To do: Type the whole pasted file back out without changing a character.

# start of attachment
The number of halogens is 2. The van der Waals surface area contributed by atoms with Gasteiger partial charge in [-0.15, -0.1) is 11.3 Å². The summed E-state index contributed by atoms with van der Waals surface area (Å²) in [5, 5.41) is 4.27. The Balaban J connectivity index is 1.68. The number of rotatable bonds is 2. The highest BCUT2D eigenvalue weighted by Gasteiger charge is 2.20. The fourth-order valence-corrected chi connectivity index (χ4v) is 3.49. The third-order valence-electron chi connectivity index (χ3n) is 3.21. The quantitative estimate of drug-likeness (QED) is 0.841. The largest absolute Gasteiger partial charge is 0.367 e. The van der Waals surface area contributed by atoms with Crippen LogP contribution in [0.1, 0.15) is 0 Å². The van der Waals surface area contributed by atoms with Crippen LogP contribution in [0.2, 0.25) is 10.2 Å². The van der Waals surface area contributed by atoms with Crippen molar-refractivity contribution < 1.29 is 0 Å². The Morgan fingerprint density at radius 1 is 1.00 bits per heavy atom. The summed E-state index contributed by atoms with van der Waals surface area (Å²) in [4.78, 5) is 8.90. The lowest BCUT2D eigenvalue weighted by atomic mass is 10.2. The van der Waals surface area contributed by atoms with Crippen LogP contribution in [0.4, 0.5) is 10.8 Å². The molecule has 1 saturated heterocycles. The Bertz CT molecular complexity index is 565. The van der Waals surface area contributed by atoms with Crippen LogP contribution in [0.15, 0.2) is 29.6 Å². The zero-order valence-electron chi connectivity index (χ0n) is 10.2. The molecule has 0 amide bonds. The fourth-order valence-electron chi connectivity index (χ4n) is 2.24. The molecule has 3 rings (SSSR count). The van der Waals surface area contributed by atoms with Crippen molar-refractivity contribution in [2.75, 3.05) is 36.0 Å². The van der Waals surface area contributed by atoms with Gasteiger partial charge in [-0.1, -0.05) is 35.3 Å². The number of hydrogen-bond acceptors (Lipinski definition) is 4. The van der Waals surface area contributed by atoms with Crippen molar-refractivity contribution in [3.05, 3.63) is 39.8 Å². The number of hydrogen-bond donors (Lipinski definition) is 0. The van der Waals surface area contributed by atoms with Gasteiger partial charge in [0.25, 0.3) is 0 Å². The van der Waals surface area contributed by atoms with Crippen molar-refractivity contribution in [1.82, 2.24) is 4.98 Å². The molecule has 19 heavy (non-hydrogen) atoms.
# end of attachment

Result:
The number of halogens is 2. The van der Waals surface area contributed by atoms with Gasteiger partial charge in [-0.15, -0.1) is 11.3 Å². The summed E-state index contributed by atoms with van der Waals surface area (Å²) in [5, 5.41) is 4.27. The Balaban J connectivity index is 1.68. The number of rotatable bonds is 2. The highest BCUT2D eigenvalue weighted by Gasteiger charge is 2.20. The fourth-order valence-corrected chi connectivity index (χ4v) is 3.49. The third-order valence-electron chi connectivity index (χ3n) is 3.21. The quantitative estimate of drug-likeness (QED) is 0.841. The largest absolute Gasteiger partial charge is 0.367 e. The van der Waals surface area contributed by atoms with Crippen LogP contribution in [0.1, 0.15) is 0 Å². The van der Waals surface area contributed by atoms with Crippen LogP contribution in [0.2, 0.25) is 10.2 Å². The van der Waals surface area contributed by atoms with Crippen molar-refractivity contribution < 1.29 is 0 Å². The Morgan fingerprint density at radius 1 is 1.00 bits per heavy atom. The summed E-state index contributed by atoms with van der Waals surface area (Å²) in [4.78, 5) is 8.90. The lowest BCUT2D eigenvalue weighted by atomic mass is 10.2. The van der Waals surface area contributed by atoms with Crippen LogP contribution in [0.4, 0.5) is 10.8 Å². The molecule has 1 saturated heterocycles. The Bertz CT molecular complexity index is 565. The van der Waals surface area contributed by atoms with Crippen LogP contribution in [0.15, 0.2) is 29.6 Å². The zero-order valence-electron chi connectivity index (χ0n) is 10.2. The molecule has 0 amide bonds. The fourth-order valence-electron chi connectivity index (χ4n) is 2.24. The molecule has 3 rings (SSSR count). The van der Waals surface area contributed by atoms with Crippen molar-refractivity contribution in [2.75, 3.05) is 36.0 Å². The van der Waals surface area contributed by atoms with Gasteiger partial charge in [-0.1, -0.05) is 35.3 Å². The number of hydrogen-bond acceptors (Lipinski definition) is 4. The van der Waals surface area contributed by atoms with Crippen molar-refractivity contribution in [3.05, 3.63) is 39.8 Å². The number of hydrogen-bond donors (Lipinski definition) is 0. The van der Waals surface area contributed by atoms with Gasteiger partial charge in [0.25, 0.3) is 0 Å². The van der Waals surface area contributed by atoms with Crippen molar-refractivity contribution in [1.82, 2.24) is 4.98 Å². The molecule has 19 heavy (non-hydrogen) atoms.